This article was first published in the April 2011 edition of BBC History Magazine


Imagine the scenario. A group of educated men latch onto the idea of ‘society’. These men are, for the most part, public schoolboys and Oxbridge graduates, and they deploy their considerable learning and oratorical skills to argue that the right to form ‘societies’ should be a characteristic – the duty even – of subjects living in modern civilised nations. They write pamphlets and books proclaiming that people with a shared sense of civic duty and purpose should be allowed to organise themselves in order to serve the public good. They tell friends and patrons in positions of political influence the same thing.

These same men envisage that, depending on the purpose in question, societies should be endowed with distinctive powers and resources – that, indeed, in certain circumstances the said society should even claim some of the powers of sovereignty. They also stress that with the formation of these voluntary associations come responsibilities and obligations. The word ‘society’ does not describe the alliance of any old Tom, Dick or Harry but rather men (and they are mostly men) who are notable for their virtue, moral probity, and rational intelligence; men who are, in fact, rather like themselves.

If the scenario sounds vaguely familiar then that is hardly surprising – it bears more than a passing resemblance to the calls for a ‘Big Society’ which are currently animating political life in Britain. What is striking, however, is that the scenario in question occurred not in the sixth decade of the reign of Elizabeth II but in the second decade of the reign of Elizabeth I, 440 years ago.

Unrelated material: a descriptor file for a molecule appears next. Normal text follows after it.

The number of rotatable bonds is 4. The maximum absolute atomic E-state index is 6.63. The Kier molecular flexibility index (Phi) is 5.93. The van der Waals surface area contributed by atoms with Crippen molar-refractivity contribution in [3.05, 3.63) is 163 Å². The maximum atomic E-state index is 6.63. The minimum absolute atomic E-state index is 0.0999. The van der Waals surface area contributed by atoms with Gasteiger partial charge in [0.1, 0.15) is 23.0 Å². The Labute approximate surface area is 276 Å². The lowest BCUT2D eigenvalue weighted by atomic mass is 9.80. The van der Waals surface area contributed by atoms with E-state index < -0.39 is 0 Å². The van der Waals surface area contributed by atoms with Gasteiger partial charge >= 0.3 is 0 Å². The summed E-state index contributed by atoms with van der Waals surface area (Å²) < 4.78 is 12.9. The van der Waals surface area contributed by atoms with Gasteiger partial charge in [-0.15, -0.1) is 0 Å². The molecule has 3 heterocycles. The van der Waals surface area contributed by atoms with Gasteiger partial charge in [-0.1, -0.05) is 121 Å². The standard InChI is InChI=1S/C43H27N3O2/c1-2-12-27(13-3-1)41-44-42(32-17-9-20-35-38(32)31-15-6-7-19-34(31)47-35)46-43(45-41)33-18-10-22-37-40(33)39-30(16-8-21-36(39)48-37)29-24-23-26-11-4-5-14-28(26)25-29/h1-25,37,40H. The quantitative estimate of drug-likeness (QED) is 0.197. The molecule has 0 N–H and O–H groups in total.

The men in question are not David Cameron and his clever friends and think-tanks but rather Elizabethan statesmen, such as William Cecil (Lord Burghley) and Robert Dudley (Earl of Leicester), and their clever counsellors and advisors, men like Sir Thomas Smith and John Barston. And the older institution which ‘society’ was intended to replace was not so much the state but the medieval church.

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Today’s Big Society encapsulates three related demands. It aims at the reduction of state involvement in the provision of public services and welfare, leading to the shrinking of the size and cost of central government. It encourages the replacement of state agencies by voluntary associations and contracted companies, with services supplied by publicly minded citizens and private employees rather than salaried bureaucrats. And it involves a shift in responsibility from central to local government, empowering counties, boroughs, and parish councils to co-ordinate the activities of voluntary groups, contractors, and any remaining state employees (though with much less financial leverage than before).